February 13, 2019
Effective immediately, the Teachers’ Retirement Board is taking the following corrective action with respect to the administration of the Voluntary Account.
Effective February 13, 2019, the STRB will no longer accept funds into the Voluntary Account via direct rollovers or lump sum payments EXCEPT under the following conditions:
1.      The transfer of funds was initiated with an existing vendor in possession of the funds on or before February 13, 2019 and received by the TRB on or before March 15, 2019
2.      Teacher has filed a retirement application with the TRB on or before February 13, 2019. If the teacher has notified his/her local board of education in writing by February 13, 2019, that he/she will retire on or before August 31, 2019 and has not filed an application for retirement with the TRB, the retirement application must be filed with the TRB on or before February 21, 2019;
3.      Teacher must retire on or before August 31, 2019;
4.      These funds will be used solely for the purchase of the STRB’s annuity upon retirement on or before August 31, 2019.
The STRB will continue to accept funds deducted from your salary by your employer on an after-tax basis into the Voluntary Account subject to limits under federal and state tax laws.

Toll Free 1-800-504-1102    Local (860) 241-8400    Fax (860) 525-6018
“An Affirmative Action/Equal Opportunity Employer”
Discipline Crisis in the Classroom — February 16, 2019

Discipline Crisis in the Classroom

Below is an email from CEA about HB 7110, AN ACT CONCERNING ENHANCED CLASSROOM SAFETY AND SCHOOL CLIMATE, that attempts to addresses the discipline problem prevalent in so many schools across our state.

BFT President David Hayes was the AFT CT’s representative on the committee that helped shape this bill as it was developed by a coalition of education groups, some of whom are fiercely opposed to the final language, which includes:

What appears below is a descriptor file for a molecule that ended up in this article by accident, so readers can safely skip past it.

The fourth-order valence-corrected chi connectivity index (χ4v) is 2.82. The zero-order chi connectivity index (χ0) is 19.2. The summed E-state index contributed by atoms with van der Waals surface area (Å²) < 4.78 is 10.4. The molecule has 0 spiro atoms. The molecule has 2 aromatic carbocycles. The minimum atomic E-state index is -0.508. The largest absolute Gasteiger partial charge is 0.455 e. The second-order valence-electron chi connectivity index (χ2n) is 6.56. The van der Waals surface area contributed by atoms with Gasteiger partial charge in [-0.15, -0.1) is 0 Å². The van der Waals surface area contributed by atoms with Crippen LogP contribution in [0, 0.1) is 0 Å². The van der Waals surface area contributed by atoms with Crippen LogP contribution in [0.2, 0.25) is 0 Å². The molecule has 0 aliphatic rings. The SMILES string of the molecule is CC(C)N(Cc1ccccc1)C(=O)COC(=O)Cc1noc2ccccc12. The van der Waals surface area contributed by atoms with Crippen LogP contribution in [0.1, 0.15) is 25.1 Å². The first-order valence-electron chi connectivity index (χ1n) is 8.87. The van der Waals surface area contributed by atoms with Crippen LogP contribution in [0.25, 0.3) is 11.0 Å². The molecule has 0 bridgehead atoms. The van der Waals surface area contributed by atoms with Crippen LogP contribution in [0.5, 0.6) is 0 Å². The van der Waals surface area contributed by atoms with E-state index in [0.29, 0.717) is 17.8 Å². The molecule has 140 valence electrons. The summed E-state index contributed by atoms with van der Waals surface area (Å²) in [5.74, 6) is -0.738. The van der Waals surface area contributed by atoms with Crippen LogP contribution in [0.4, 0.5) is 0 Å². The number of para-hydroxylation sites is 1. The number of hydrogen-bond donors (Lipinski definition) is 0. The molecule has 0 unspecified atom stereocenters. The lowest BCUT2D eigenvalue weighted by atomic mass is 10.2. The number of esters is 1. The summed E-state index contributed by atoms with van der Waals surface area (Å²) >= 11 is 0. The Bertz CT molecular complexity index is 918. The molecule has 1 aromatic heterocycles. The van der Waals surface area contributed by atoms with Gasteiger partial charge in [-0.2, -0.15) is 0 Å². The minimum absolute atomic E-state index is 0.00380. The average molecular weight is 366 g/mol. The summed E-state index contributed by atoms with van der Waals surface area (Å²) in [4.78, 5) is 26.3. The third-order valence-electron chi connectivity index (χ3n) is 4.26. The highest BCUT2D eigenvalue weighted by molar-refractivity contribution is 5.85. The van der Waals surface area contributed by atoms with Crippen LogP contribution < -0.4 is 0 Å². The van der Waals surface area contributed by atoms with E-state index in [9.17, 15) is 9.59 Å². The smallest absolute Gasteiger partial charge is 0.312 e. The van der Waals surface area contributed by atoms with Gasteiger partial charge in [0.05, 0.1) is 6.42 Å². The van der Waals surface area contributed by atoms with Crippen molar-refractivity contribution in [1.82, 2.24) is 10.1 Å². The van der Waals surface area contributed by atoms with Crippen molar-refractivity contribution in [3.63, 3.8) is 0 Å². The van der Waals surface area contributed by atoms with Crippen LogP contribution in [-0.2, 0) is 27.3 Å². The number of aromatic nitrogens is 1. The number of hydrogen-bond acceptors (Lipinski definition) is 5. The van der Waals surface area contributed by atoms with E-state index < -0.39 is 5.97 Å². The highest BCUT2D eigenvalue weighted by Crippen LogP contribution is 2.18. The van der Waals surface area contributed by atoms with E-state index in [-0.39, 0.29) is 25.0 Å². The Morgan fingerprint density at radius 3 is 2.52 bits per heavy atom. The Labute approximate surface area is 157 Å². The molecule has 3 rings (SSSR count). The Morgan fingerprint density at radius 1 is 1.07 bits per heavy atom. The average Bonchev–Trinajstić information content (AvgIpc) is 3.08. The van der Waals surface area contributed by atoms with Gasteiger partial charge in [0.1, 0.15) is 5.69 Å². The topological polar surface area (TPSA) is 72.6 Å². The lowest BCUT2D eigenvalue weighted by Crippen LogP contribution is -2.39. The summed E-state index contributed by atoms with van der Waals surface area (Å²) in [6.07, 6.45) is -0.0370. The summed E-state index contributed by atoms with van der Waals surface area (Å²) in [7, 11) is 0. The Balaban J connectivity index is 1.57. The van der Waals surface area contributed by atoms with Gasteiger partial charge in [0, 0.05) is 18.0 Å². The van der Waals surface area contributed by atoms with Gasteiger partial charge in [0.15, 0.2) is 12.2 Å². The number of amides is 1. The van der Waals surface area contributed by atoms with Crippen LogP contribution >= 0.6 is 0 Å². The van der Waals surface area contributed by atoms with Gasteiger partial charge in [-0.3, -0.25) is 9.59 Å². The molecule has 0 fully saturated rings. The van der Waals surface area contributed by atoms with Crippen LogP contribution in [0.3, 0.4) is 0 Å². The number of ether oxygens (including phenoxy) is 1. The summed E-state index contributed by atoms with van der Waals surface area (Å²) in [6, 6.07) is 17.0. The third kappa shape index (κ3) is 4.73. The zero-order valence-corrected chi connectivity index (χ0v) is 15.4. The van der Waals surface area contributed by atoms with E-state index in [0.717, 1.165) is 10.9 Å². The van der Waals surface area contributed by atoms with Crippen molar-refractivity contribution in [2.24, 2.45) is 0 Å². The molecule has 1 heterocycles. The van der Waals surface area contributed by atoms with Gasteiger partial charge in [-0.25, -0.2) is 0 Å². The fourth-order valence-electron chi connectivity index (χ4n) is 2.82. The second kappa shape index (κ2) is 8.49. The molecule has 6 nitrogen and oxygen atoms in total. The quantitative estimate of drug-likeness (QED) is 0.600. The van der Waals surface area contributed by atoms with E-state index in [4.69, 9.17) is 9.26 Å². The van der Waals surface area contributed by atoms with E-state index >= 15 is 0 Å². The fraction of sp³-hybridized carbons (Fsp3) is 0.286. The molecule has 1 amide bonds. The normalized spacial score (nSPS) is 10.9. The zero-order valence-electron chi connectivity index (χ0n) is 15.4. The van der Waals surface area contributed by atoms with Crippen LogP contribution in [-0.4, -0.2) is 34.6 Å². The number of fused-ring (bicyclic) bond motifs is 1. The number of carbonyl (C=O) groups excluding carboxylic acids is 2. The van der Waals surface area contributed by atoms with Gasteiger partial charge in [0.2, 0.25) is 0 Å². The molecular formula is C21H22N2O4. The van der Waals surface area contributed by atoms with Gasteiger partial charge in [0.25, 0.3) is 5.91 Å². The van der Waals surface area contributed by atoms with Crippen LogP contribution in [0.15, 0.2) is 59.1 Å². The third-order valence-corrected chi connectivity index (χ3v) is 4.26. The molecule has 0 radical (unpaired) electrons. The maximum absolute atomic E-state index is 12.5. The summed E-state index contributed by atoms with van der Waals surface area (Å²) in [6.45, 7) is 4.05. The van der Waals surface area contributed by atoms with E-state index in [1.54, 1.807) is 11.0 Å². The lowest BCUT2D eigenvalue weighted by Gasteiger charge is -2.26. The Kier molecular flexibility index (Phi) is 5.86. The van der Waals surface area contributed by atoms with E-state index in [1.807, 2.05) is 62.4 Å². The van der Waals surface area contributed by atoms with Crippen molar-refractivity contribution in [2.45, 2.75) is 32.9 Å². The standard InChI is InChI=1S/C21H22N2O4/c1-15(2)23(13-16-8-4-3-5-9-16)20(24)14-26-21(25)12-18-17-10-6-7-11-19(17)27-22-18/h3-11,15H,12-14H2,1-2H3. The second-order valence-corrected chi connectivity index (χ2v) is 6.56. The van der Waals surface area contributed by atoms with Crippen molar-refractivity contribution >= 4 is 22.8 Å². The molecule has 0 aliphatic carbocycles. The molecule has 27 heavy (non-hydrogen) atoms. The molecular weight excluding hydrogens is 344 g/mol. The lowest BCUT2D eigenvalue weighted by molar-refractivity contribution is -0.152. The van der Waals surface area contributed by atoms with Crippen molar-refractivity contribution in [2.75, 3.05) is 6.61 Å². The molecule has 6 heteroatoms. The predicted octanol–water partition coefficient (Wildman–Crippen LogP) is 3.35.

1. A more formal record keeping requirement of disruptive or injurious incidents.
  2. A requirement that superintendents report to the BOE the number of disruptive or injurious incidents in schools, by grade level.
  3. Protection for teachers from discrimination or retaliation for reporting such incidents.
  4. Require the State Department of Education to conduct a biennial survey seeking the confidential responses of school employees (including teachers) and, in a separate confidential survey, from parents about school climate.

Bristol teachers are implored to share their stories of dangerous and disruptive classroom discipline situations by submitting testimony via the link at the bottom. 

Here is the email:

Your voice can make a critical difference in making our classrooms safe places to learn and teach.

Classroom safety and disruptive behavior from students are major problems in our schools but legislators aren’t aware of what’s happening in your classrooms. They need to hear your stories.

The legislature’s Education Committee has just announced that it is holding a public hearing on Friday, February 22, on HB 7110 which would address this incredibly important issue. Full info on the bill is here.

Click here to submit written testimony on teacher assault and get suggestions on what to include in your letter.

With a new legislature, we need to educate our lawmakers on the issue again this year. We’re pushing back stronger than ever and asking you to stand up for safe schools. Even if you were one of the many who submitted your story last year, we need you to do it again.

CEA and AFT CT are making it easy for you to submit written testimony to the legislature—no need to take time off and travel to the Capitol. Please take a few minutes to write a paragraph or two (or more if you have time) and in your own words and experience, discuss why classroom safety and disruptive behavior is a major problem that must be addressed.

Submit your written testimony HERE.

Discipline Issues and Restorative Practices in Bristol — February 15, 2019

Discipline Issues and Restorative Practices in Bristol

On Wednesday, February 20, the BOE’s Student Achievement Committee will meet in Room 36 of Central Office to discuss Restorative Practices, a discipline approach roundly rebuked by much of the staff at schools that have utilized it.

The BFT will weigh in on this issue to BOE members prior to that meeting. Staff members who wish to relay their own opinions or experiences can do so by emailing Commissioner Jen Dube, the Chair of the BOE Student Achievement Committee. Her email is

Click here for an outstanding essay from a teacher who very succinctly explains why more students should be suspended, and how that will lead to less suspensions.

In related news. a bill concerning classroom safety and school climate that is supported by CEA and AFT CT will be introduced soon in the Connecticut Legislature. The bill will be posted here when it becomes available.